The predictability of Obama's Nobel speech
The Nobel Peace Prize Committee played host Thursday to a classic Barack Obama moment, albeit likely not the one it anticipated. Obama delivered a blockbuster speech. Acknowledging the tension of a president at war accepting a prize for peace, he defended the necessity of force to build a more just world, while paying respect to the principles of diplomacy, non-violence and the aspirations of lasting peace. He squared the circle, as he so often does, leaving some of his critics perplexed and some of his supporters dismayed.
The Nobel committee members must have been surprised. Surely, they expected more about international law and diplomacy and less about the use of force.Yet the entirety of the Nobel Prize saga -- the premature nomination, the award, the speech and the aftermath -- followed a familiar script.
First came the near-messianic adulation by Obama's fans. Based on a nomination submitted a mere two weeks into this presidency, the Nobel committee wrote: "Only very rarely has a person to the same extent as Obama captured the world's attention and given its people hope for a better future."
Then, the celebration, complete with gratuitous conservative-bashing. Slamming the previous administration, Norwegian Nobel Committee Chairman Thorbjørn Jagland noted in his presentation speech Thursday, "The U.S.A. is now paying its bills to the U.N. It is joining various committees, and acceding to important conventions. International standards are again respected. Torture is forbidden; the president is doing what he can to close Guantanamo."
Then, the president's turn. He laid out a pragmatic vision not readily caricatured as either liberal or conservative. "There will be times when nations -- acting individually or in concert -- will find the use of force not only necessary but morally justified. I make this statement mindful of what Martin Luther King said in this same ceremony years ago -- 'Violence never brings permanent peace. It solves no social problem: It merely creates new and more complicated ones.'... But as a head of state sworn to protect and defend my nation, I cannot be guided by their examples alone. I face the world as it is, and cannot stand idle in the face of threats to the American people."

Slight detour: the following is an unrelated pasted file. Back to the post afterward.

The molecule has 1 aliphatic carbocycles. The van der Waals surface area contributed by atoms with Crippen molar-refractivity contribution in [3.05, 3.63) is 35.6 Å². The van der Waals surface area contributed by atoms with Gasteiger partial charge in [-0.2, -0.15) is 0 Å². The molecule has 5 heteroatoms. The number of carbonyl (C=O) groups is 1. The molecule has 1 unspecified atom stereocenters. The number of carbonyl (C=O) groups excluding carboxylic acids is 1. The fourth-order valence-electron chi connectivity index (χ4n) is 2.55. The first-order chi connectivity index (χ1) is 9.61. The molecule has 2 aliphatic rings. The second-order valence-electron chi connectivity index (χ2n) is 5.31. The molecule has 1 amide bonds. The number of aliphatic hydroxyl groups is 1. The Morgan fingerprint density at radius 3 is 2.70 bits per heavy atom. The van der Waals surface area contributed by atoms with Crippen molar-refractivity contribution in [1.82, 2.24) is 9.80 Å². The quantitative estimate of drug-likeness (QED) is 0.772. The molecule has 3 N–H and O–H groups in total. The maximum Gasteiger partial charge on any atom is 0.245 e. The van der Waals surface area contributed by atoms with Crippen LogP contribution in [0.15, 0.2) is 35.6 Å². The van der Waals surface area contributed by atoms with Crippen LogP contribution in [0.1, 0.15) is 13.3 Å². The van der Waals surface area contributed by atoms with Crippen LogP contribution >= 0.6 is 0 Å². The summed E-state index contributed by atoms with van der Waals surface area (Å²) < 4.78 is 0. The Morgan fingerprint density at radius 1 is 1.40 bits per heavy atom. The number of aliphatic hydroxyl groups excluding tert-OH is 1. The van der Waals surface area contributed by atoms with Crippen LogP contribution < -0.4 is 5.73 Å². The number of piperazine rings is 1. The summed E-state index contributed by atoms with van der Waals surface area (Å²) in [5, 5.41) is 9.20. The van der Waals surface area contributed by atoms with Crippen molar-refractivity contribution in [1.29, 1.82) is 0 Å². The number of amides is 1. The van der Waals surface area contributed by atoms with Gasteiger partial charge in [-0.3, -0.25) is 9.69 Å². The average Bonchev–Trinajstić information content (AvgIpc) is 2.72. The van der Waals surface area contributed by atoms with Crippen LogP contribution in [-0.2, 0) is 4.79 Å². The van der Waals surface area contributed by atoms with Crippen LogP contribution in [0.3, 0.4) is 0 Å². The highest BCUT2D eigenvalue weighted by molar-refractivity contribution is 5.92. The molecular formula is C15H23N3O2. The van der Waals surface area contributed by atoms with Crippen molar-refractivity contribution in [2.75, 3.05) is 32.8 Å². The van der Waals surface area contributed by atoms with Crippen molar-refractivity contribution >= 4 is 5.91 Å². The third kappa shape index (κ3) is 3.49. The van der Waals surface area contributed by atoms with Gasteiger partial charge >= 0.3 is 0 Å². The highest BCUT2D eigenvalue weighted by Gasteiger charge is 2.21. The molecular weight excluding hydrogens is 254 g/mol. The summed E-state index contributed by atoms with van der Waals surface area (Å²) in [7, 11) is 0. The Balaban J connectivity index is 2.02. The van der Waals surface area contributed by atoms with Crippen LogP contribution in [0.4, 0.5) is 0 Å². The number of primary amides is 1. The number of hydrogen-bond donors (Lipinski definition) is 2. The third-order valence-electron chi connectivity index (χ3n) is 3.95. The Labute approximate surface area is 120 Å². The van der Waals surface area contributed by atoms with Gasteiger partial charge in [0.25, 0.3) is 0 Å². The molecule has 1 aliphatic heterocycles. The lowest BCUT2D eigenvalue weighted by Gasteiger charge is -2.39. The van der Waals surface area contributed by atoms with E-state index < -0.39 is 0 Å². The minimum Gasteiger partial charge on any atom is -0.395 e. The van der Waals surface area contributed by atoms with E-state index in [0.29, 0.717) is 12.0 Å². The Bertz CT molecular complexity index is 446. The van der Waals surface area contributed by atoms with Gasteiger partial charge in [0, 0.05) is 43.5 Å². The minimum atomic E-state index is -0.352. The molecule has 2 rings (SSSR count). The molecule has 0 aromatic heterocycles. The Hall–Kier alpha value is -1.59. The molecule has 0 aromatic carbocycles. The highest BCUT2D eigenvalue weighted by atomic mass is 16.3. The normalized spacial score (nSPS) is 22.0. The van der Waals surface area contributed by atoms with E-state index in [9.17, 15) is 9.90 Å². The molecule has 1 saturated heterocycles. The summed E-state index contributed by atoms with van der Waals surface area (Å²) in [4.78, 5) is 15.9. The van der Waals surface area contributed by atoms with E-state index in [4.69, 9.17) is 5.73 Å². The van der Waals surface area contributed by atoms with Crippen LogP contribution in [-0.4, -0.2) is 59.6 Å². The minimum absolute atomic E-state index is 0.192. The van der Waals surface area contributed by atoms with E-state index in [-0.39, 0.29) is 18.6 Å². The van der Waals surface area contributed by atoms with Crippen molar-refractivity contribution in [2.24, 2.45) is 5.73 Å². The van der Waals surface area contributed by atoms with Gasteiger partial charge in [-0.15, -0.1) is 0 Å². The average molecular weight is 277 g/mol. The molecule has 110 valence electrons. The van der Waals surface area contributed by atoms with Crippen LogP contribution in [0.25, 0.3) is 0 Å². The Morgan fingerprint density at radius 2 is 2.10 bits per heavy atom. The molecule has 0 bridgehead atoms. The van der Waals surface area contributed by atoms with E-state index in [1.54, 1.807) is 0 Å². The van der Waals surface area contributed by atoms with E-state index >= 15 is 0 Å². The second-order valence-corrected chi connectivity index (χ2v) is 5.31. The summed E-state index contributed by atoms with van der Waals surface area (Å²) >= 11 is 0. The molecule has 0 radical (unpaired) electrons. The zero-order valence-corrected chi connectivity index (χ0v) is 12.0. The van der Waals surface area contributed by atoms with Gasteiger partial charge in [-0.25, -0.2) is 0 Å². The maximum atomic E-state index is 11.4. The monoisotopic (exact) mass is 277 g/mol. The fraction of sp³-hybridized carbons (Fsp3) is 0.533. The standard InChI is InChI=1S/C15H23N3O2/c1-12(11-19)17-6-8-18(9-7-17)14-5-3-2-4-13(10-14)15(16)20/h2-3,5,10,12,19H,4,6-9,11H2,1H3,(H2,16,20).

And then the world responds. In Norway, there were pre-planned demonstrations of several thousand anti-war protesters. (And, according to a poll by the Norwegian newspaper Verden Gang, 53 percent of Norwegians thought it was "impolite" that Obama didn't stick around through Friday for the Will Smith-headlined concert in his honor.)
At home, disillusioned left wingers continued to beat their drums, the Huffington Post afire with frustration over the troop escalation in Afghanistan. Meanwhile, right-wingers offered reminders that the president shouldn't have received the award in the first place, even if the speech was well-received.
This is how all of the first year of Obama's presidency has gone. The adulation, the expectations, the pragmatic approach, the disillusionment on the left and hostility on the right. And through it all, the forward march of the president.
While President Bush hewed too closely to his Republican base, President Obama has not been afraid to ignore left-wing admirers. Even so, he sounded a familiar echo of his predecessor at Thursday's press conference. "The goal is not to win a popularity contest or to get an award -- even one as esteemed as the Nobel Peace Prize," the president said. "The goal is to advance American interests, make ourselves a continuing force for good in the world. If I'm successful in those tasks then hopefully some of the criticism will subside, but that's not really my concern. And if I'm not successful then all the praise and the awards in the world won't disguise that fact."
Unlike Bush, Obama listens to allies and critics, which is a sounder approach to decision making. But once he makes up his mind, he has the ability to tune out the distractions, to stay the course with dignity, despite the enormous ruckus surrounding him. He knows that while the Nobel committee may not judge him on his accomplishments, history will.